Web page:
Published on July 6th, 2007 | by Stephanie Evans2
Alternative and Renewable Energies
The average American household produces twice the greenhouse gas emissions of the average car, and half of its energy costs go to heating and cooling systems. Fortunately, change is in the air. The rising price of oil, the establishment of tax incentives and standards for "greener homes" and the creation of innovative technologies have sparked interest in energy efficiency and renewable sources of power.
The average American household spends about $1,500 on its annual energy bill, but experts say we can save 30 to 40 percent more. From rooftop gardens that improve air quality and provide natural cooling systems to well-insulated garages that prevent heat leakage, our homes can be part of the energy solution rather than the problem. Eco-friendly building materials and appliances are more widely available and more affordable than they were a decade ago. Almost every large hardware store now stocks some appliances and lighting that have earned an ENERGY STAR rating from the U.S. Environmental Protection Agency.
In addition to improving the energy efficiency of existing homes, consumers can make informed choices about new homes with the help of LEED (Leadership in Energy and Environmental Design), a third-party certification system developed by the U.S. Green Building Council. Homes are rated according to water efficiency, energy use and indoor environmental quality. The green wave is swelling: since its creation in 1994, the voluntary certification program has been applied to thousands of buildings in 28 countries.
Consumers are warming to the idea of solar homes as energy-efficient alternatives. A 2007 Roper poll indicated that 90 percent of Americans think solar power should be an option offered on new homes. There are two basic categories of solar homes, but they have one common foundation: a design that gains more energy than it loses. Passive solar design uses the orientation of a building and strategic construction materials to trap heat in winter and repel it in summer. This design tends to be the more popular choice since it doesn’t require expensive mechanical devices. Active design uses collectors to absorb energy, then circulates the energy to storage or to use with fans or pumps. This technology may benefit those living in colder climates since energy can be stored in a hot water tank or in a bin of rocks.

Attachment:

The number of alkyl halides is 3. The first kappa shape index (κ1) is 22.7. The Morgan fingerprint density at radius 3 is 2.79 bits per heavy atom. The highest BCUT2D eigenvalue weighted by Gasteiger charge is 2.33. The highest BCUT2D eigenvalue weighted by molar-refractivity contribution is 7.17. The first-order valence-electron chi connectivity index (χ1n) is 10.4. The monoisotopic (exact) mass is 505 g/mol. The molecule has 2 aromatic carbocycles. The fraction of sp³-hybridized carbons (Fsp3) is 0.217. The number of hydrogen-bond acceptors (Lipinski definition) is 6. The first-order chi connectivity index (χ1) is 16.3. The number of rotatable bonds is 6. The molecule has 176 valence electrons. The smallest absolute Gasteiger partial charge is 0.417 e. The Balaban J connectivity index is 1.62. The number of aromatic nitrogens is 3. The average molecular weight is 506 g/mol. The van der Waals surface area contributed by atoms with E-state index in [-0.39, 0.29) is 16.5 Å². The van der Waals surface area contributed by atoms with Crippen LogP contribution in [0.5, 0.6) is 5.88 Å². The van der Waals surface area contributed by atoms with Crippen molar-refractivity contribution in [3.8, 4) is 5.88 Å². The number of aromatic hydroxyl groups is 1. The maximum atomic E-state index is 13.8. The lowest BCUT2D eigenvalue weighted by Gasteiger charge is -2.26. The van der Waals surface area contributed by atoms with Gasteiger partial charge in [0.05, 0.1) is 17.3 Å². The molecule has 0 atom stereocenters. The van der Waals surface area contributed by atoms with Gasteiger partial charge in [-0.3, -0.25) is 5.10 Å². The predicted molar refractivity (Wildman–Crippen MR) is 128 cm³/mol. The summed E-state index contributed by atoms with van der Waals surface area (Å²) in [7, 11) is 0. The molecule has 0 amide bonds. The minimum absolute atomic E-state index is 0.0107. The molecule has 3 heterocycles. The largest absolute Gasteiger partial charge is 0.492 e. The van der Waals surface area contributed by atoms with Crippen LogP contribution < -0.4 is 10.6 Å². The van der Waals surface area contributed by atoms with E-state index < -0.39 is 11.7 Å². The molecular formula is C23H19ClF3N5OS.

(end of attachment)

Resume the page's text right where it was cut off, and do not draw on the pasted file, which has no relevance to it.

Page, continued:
A 2007 Roper poll indicated that 90 percent of Americans think solar power should be an option offered on new homes.
Certain solar power features can cost several thousand dollars to install, but the pay off comes in the form of tax credits, as well as reduced energy costs and zero emissions. The prospects for saving look even brighter as the U.S. government is considering increasing the present $2,000 tax credit cap on solar panels. The applications extend far beyond heating homes. Sunlight generates 1,000 watts of power per square meter – enough energy to power everything on Earth – from air conditioning and computers to appliances and gardening tools. It’s just a question of further improving the efficiency of solar cells.
The winds of change are blowing. According to the American Wind Energy Association, wind power capacity increased by 27 percent in 2006 and is expected to grow by another 26 percent this year. Wind power is generated by turbines, available in different sizes to serve different needs – everything from smaller models that provide power onboard a boat or that drive a ski lift, to windfarms that supply a community’s power needs. The blades on today’s models are less noisy and are longer, more productive and cheaper than models from previous decades. Even better, wind power costs about the same or less than the average price of conventional electricity.
Nevertheless, there are many variables to consider before throwing caution to the wind: the wind speed in certain regions, the cost of back-up systems for windless days, the availability of larger, open tracts of land and the safety of flying animals will influence the success and popularity of these installations. But, adaptations are on the way. The Department for Conservation and Natural Resources is developing guidelines for determining undesirable locations for turbines, such as state lands on bird migratory routes. As with all new technology, adjustments have to made for an optimal socioeconomic and environmental “fit”.
Micro Hydro Power
Another source of renewable energy that has commercial and residential applications is micro hydro power. Micro-hydro power or small-scale hydro can provide power for small communities in areas farther away from the grid. It can be installed in small rivers or streams and causes little disruption to the environment because it doesn’t depend on dams and water diversion, but on water wheels instead. A highly efficient system was recently introduced in Connecticut. The WAM hydro turbine can operate under diverse conditions, is equipped with a “fish friendly” propeller, and doesn’t require oil filled gear boxes, which can generate pollution.
The stage is set for an energy revolution. Congress is considering implementing laws that would require utilities to buy more electricity from renewable sources, and more generous tax incentives for making the shift may be on the way. Just as every careless gesture can add up to a crisis, every step we take toward resource conservation can improve the planet’s health and preserve its riches for the next generation.